Marine Current Turbines Ltd, the British developer of SeaGen the world's first commercial-scale offshore tidal energy turbine, is on course to install one of Scotland's first tidal energy farms after securing an Agreement for Lease from The Crown Estate for a four turbine tidal farm in Kyle Rhea, a strait of water between the Isle of Skye and the Scottish mainland.
The project, the first tidal farm planned for Kyle Rhea, is likely to have a maximum power of 8MW and have the capacity to generate electricity for up to 8,000 homes in the Highlands & Islands by harnessing the power of the fast tidal currents that pass through Kyle Rhea. Marine Current Turbines (MCT) is aiming to deploy the Kyle Rhea tidal farm by 2014.
MCT estimates that the cost of their Kyle Rhea scheme will be £40million which will be provided by a combination of private sector finance and potentially UK Government support via the Low Carbon Innovation Fund or another government funding stream that focuses on the development of marine energy in the UK.
The securing of the Agreement for Lease agreement from The Crown Estate follows MCT's recent passing of the UK Government's operating performance criteria for the UK's emerging tidal and wave energy technologies. MCT's SeaGen tidal turbine, which has been operating in Northern Ireland's Strangford Lough since 2008, is the first-ever tidal or wave energy device to have passed this milestone, set by the UK Department of Energy & Climate Change.
MCT expects to submit a planning application to Marine Scotland, part of the Scottish Government, in early 2012 once the project's baseline surveys and impact assessments have been completed.
For the past 12 months, MCT with the support of the environmental consultancy Royal Haskoning (based in Edinburgh) has undertaken a series of environmental and technical studies and consulted a range of local and national organisations including the Highland Council, Marine Scotland, the Maritime & Coastguard Agency, the Northern Lighthouse Board, the RSPB, the Glenelg and Arnisdale Development Trust and the RNLI based at Kyle of Lochalsh.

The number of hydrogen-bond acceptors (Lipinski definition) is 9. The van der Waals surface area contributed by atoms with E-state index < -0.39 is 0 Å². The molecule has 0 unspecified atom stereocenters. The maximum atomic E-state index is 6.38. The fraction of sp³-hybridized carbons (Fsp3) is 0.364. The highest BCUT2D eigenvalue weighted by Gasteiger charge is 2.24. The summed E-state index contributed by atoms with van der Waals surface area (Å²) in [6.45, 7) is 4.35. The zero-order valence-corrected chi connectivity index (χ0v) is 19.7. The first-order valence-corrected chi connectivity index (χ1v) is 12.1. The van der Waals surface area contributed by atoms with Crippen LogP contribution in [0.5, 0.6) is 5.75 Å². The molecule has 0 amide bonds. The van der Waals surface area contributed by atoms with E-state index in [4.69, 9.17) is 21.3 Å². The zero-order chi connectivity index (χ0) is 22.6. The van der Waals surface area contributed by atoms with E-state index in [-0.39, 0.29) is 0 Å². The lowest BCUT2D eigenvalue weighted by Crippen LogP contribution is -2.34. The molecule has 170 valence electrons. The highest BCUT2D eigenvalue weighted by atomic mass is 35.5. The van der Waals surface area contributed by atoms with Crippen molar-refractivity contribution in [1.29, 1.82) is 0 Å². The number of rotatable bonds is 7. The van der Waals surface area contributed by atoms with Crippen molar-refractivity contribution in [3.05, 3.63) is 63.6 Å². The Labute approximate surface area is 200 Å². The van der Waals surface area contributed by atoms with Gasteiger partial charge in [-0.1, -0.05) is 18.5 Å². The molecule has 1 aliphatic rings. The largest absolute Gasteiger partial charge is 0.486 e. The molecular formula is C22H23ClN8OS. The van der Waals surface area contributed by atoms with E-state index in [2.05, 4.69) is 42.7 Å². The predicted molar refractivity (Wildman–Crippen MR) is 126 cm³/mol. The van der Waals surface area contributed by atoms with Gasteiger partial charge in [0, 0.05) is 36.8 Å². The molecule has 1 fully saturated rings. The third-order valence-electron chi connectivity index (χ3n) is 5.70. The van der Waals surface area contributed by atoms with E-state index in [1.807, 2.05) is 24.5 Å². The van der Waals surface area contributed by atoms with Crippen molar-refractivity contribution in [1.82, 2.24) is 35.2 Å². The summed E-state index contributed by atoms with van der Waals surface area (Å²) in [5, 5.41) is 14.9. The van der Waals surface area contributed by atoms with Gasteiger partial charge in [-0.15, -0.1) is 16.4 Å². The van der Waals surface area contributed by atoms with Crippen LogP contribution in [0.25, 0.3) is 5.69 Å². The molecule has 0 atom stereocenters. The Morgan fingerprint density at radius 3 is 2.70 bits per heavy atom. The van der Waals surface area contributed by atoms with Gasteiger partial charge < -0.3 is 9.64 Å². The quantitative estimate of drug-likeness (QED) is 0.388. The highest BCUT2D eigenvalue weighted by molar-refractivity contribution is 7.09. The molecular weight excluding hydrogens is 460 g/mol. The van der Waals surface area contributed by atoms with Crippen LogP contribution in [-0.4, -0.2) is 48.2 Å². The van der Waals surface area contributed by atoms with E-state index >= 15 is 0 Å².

Martin Wright, CEO of Marine Current Turbines said: "Securing The Crown Estate's approval is a vital part of the process to deliver Scotland's first tidal farm and set the UK on the path towards having a significant marine energy industry within the next decade.
"Tidal energy can deliver to the UK new jobs, predictable low carbon generation and greater energy security. The UK and Scottish Governments recognise the opportunity that tidal and wave energy offers and we hope that they will give greater incentives over the next 12 months to the market in order to make it happen: specifically we believe that 5 ROCS, rather than the present 3 in Scotland for tidal, is crucial to attract the investment that is required."
Johanna Yates, Scottish Renewables Offshore Policy Manager said: "Today's announcement shows Scotland is entering the next phase of its development with our wave and tidal scaling up from single prototypes to large scale developments. This project in Kyle Rhea illustrates the growth of the marine sector, and it is these kinds of plans in Scottish waters that will not only maintain but enhance our global lead in this technology."